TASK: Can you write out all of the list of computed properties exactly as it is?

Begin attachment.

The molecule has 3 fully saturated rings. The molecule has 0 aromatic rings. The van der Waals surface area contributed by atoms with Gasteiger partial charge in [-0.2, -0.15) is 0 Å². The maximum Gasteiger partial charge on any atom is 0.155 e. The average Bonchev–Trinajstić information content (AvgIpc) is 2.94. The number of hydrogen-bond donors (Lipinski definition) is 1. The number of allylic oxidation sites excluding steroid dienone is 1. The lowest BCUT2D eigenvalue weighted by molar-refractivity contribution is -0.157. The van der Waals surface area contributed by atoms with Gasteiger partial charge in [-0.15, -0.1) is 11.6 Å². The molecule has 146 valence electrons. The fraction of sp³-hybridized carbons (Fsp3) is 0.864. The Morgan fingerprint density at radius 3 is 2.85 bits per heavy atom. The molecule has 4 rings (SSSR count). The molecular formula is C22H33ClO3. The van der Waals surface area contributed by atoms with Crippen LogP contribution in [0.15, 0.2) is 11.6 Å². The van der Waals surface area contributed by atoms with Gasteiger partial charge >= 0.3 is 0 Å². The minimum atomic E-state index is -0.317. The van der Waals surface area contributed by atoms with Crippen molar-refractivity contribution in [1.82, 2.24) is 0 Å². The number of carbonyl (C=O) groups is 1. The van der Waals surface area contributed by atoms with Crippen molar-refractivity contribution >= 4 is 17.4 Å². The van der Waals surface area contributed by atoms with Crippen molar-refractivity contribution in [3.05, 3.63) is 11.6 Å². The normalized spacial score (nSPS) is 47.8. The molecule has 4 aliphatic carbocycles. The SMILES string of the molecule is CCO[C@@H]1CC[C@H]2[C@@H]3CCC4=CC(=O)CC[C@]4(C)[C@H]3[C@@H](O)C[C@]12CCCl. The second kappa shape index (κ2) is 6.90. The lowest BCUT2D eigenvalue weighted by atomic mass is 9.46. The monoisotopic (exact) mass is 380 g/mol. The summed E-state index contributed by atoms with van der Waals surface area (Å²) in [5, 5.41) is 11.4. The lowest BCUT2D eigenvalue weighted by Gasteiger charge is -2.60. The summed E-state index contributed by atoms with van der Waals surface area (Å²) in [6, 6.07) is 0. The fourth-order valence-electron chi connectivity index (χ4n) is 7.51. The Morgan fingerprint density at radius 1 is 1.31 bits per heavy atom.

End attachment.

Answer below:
The molecule has 3 fully saturated rings. The molecule has 0 aromatic rings. The van der Waals surface area contributed by atoms with Gasteiger partial charge in [-0.2, -0.15) is 0 Å². The maximum Gasteiger partial charge on any atom is 0.155 e. The average Bonchev–Trinajstić information content (AvgIpc) is 2.94. The number of hydrogen-bond donors (Lipinski definition) is 1. The number of allylic oxidation sites excluding steroid dienone is 1. The lowest BCUT2D eigenvalue weighted by molar-refractivity contribution is -0.157. The van der Waals surface area contributed by atoms with Gasteiger partial charge in [-0.15, -0.1) is 11.6 Å². The molecule has 146 valence electrons. The fraction of sp³-hybridized carbons (Fsp3) is 0.864. The Morgan fingerprint density at radius 3 is 2.85 bits per heavy atom. The molecule has 4 rings (SSSR count). The molecular formula is C22H33ClO3. The van der Waals surface area contributed by atoms with Crippen LogP contribution in [0.15, 0.2) is 11.6 Å². The van der Waals surface area contributed by atoms with Gasteiger partial charge >= 0.3 is 0 Å². The minimum atomic E-state index is -0.317. The van der Waals surface area contributed by atoms with Crippen molar-refractivity contribution in [1.82, 2.24) is 0 Å². The number of carbonyl (C=O) groups is 1. The van der Waals surface area contributed by atoms with Crippen molar-refractivity contribution >= 4 is 17.4 Å². The van der Waals surface area contributed by atoms with Crippen molar-refractivity contribution in [3.05, 3.63) is 11.6 Å². The normalized spacial score (nSPS) is 47.8. The molecule has 4 aliphatic carbocycles. The SMILES string of the molecule is CCO[C@@H]1CC[C@H]2[C@@H]3CCC4=CC(=O)CC[C@]4(C)[C@H]3[C@@H](O)C[C@]12CCCl. The second kappa shape index (κ2) is 6.90. The lowest BCUT2D eigenvalue weighted by atomic mass is 9.46. The monoisotopic (exact) mass is 380 g/mol. The summed E-state index contributed by atoms with van der Waals surface area (Å²) in [5, 5.41) is 11.4. The lowest BCUT2D eigenvalue weighted by Gasteiger charge is -2.60. The summed E-state index contributed by atoms with van der Waals surface area (Å²) in [6, 6.07) is 0. The fourth-order valence-electron chi connectivity index (χ4n) is 7.51. The Morgan fingerprint density at radius 1 is 1.31 bits per heavy atom.